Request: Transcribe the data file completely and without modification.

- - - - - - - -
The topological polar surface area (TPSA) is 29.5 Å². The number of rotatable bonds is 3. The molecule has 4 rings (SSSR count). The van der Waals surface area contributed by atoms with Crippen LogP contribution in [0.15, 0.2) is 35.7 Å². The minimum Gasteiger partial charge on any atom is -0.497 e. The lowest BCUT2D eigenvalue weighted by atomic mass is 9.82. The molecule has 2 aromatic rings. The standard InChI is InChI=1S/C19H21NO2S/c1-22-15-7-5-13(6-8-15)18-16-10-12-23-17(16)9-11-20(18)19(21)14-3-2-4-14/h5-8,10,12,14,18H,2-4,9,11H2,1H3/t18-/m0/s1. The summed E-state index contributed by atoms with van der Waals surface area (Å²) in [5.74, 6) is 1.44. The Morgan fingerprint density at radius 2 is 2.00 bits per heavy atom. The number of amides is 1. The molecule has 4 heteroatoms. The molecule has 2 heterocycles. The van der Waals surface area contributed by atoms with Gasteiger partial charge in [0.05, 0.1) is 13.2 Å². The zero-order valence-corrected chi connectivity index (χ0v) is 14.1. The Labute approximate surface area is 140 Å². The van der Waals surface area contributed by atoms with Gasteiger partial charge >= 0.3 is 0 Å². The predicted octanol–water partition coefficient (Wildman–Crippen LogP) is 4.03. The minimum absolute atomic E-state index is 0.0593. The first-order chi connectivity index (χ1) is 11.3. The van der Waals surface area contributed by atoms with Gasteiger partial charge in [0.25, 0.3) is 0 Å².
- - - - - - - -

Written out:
The topological polar surface area (TPSA) is 29.5 Å². The number of rotatable bonds is 3. The molecule has 4 rings (SSSR count). The van der Waals surface area contributed by atoms with Crippen LogP contribution in [0.15, 0.2) is 35.7 Å². The minimum Gasteiger partial charge on any atom is -0.497 e. The lowest BCUT2D eigenvalue weighted by atomic mass is 9.82. The molecule has 2 aromatic rings. The standard InChI is InChI=1S/C19H21NO2S/c1-22-15-7-5-13(6-8-15)18-16-10-12-23-17(16)9-11-20(18)19(21)14-3-2-4-14/h5-8,10,12,14,18H,2-4,9,11H2,1H3/t18-/m0/s1. The summed E-state index contributed by atoms with van der Waals surface area (Å²) in [5.74, 6) is 1.44. The Morgan fingerprint density at radius 2 is 2.00 bits per heavy atom. The number of amides is 1. The molecule has 4 heteroatoms. The molecule has 2 heterocycles. The van der Waals surface area contributed by atoms with Gasteiger partial charge in [0.05, 0.1) is 13.2 Å². The zero-order valence-corrected chi connectivity index (χ0v) is 14.1. The Labute approximate surface area is 140 Å². The van der Waals surface area contributed by atoms with Gasteiger partial charge >= 0.3 is 0 Å². The predicted octanol–water partition coefficient (Wildman–Crippen LogP) is 4.03. The minimum absolute atomic E-state index is 0.0593. The first-order chi connectivity index (χ1) is 11.3. The van der Waals surface area contributed by atoms with Gasteiger partial charge in [0.25, 0.3) is 0 Å².